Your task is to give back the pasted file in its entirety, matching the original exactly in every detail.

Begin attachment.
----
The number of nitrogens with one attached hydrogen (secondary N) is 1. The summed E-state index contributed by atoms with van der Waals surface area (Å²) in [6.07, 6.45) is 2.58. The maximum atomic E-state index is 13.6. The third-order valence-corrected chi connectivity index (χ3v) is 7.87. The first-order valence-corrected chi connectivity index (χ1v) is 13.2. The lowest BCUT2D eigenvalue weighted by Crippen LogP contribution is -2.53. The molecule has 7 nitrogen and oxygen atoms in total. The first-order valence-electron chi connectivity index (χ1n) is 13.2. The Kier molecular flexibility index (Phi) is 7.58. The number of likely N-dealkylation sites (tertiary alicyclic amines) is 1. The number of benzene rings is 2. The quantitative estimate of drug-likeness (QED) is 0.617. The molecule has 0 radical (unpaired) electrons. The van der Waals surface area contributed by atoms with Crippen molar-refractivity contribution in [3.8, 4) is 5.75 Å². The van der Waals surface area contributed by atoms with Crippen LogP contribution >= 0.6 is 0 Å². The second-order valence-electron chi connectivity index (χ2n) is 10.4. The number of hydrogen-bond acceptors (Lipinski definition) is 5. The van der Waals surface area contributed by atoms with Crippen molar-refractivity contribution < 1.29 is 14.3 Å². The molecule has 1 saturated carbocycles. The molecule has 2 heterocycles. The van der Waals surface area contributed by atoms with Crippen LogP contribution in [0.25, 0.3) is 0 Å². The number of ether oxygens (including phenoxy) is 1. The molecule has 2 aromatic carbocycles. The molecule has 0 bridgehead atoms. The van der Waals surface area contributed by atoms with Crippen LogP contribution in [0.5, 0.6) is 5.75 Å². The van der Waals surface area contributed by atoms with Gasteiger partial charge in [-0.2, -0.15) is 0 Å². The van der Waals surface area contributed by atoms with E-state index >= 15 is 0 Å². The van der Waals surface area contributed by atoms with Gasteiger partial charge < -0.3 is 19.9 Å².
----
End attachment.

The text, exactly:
The number of nitrogens with one attached hydrogen (secondary N) is 1. The summed E-state index contributed by atoms with van der Waals surface area (Å²) in [6.07, 6.45) is 2.58. The maximum atomic E-state index is 13.6. The third-order valence-corrected chi connectivity index (χ3v) is 7.87. The first-order valence-corrected chi connectivity index (χ1v) is 13.2. The lowest BCUT2D eigenvalue weighted by Crippen LogP contribution is -2.53. The molecule has 7 nitrogen and oxygen atoms in total. The first-order valence-electron chi connectivity index (χ1n) is 13.2. The Kier molecular flexibility index (Phi) is 7.58. The number of likely N-dealkylation sites (tertiary alicyclic amines) is 1. The number of benzene rings is 2. The quantitative estimate of drug-likeness (QED) is 0.617. The molecule has 0 radical (unpaired) electrons. The van der Waals surface area contributed by atoms with Crippen molar-refractivity contribution in [3.8, 4) is 5.75 Å². The van der Waals surface area contributed by atoms with Crippen LogP contribution >= 0.6 is 0 Å². The second-order valence-electron chi connectivity index (χ2n) is 10.4. The number of hydrogen-bond acceptors (Lipinski definition) is 5. The van der Waals surface area contributed by atoms with Crippen molar-refractivity contribution < 1.29 is 14.3 Å². The molecule has 1 saturated carbocycles. The molecule has 2 heterocycles. The van der Waals surface area contributed by atoms with Crippen LogP contribution in [0.25, 0.3) is 0 Å². The number of ether oxygens (including phenoxy) is 1. The molecule has 2 aromatic carbocycles. The molecule has 0 bridgehead atoms. The van der Waals surface area contributed by atoms with Crippen LogP contribution in [0.5, 0.6) is 5.75 Å². The van der Waals surface area contributed by atoms with Gasteiger partial charge in [-0.2, -0.15) is 0 Å². The van der Waals surface area contributed by atoms with E-state index >= 15 is 0 Å². The van der Waals surface area contributed by atoms with Gasteiger partial charge < -0.3 is 19.9 Å².